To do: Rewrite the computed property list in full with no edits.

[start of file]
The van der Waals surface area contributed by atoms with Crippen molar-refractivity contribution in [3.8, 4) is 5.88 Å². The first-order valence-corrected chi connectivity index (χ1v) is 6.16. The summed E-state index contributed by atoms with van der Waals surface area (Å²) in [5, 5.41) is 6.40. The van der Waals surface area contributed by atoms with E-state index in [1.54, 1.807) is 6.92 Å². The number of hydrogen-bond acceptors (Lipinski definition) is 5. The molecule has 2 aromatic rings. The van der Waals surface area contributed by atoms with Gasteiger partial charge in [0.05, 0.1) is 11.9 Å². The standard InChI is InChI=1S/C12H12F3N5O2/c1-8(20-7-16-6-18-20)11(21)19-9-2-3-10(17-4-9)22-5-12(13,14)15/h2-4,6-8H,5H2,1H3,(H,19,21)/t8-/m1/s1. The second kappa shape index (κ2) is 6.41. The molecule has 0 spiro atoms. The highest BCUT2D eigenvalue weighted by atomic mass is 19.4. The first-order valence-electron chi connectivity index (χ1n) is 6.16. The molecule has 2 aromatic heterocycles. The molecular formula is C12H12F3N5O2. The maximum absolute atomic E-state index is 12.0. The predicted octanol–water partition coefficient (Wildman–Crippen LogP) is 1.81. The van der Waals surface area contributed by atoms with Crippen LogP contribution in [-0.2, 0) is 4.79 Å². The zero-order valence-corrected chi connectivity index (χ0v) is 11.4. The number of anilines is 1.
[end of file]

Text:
The van der Waals surface area contributed by atoms with Crippen molar-refractivity contribution in [3.8, 4) is 5.88 Å². The first-order valence-corrected chi connectivity index (χ1v) is 6.16. The summed E-state index contributed by atoms with van der Waals surface area (Å²) in [5, 5.41) is 6.40. The van der Waals surface area contributed by atoms with E-state index in [1.54, 1.807) is 6.92 Å². The number of hydrogen-bond acceptors (Lipinski definition) is 5. The molecule has 2 aromatic rings. The van der Waals surface area contributed by atoms with Gasteiger partial charge in [0.05, 0.1) is 11.9 Å². The standard InChI is InChI=1S/C12H12F3N5O2/c1-8(20-7-16-6-18-20)11(21)19-9-2-3-10(17-4-9)22-5-12(13,14)15/h2-4,6-8H,5H2,1H3,(H,19,21)/t8-/m1/s1. The second kappa shape index (κ2) is 6.41. The molecule has 0 spiro atoms. The highest BCUT2D eigenvalue weighted by atomic mass is 19.4. The first-order valence-electron chi connectivity index (χ1n) is 6.16. The molecule has 2 aromatic heterocycles. The molecular formula is C12H12F3N5O2. The maximum absolute atomic E-state index is 12.0. The predicted octanol–water partition coefficient (Wildman–Crippen LogP) is 1.81. The van der Waals surface area contributed by atoms with Crippen LogP contribution in [-0.2, 0) is 4.79 Å². The zero-order valence-corrected chi connectivity index (χ0v) is 11.4. The number of anilines is 1.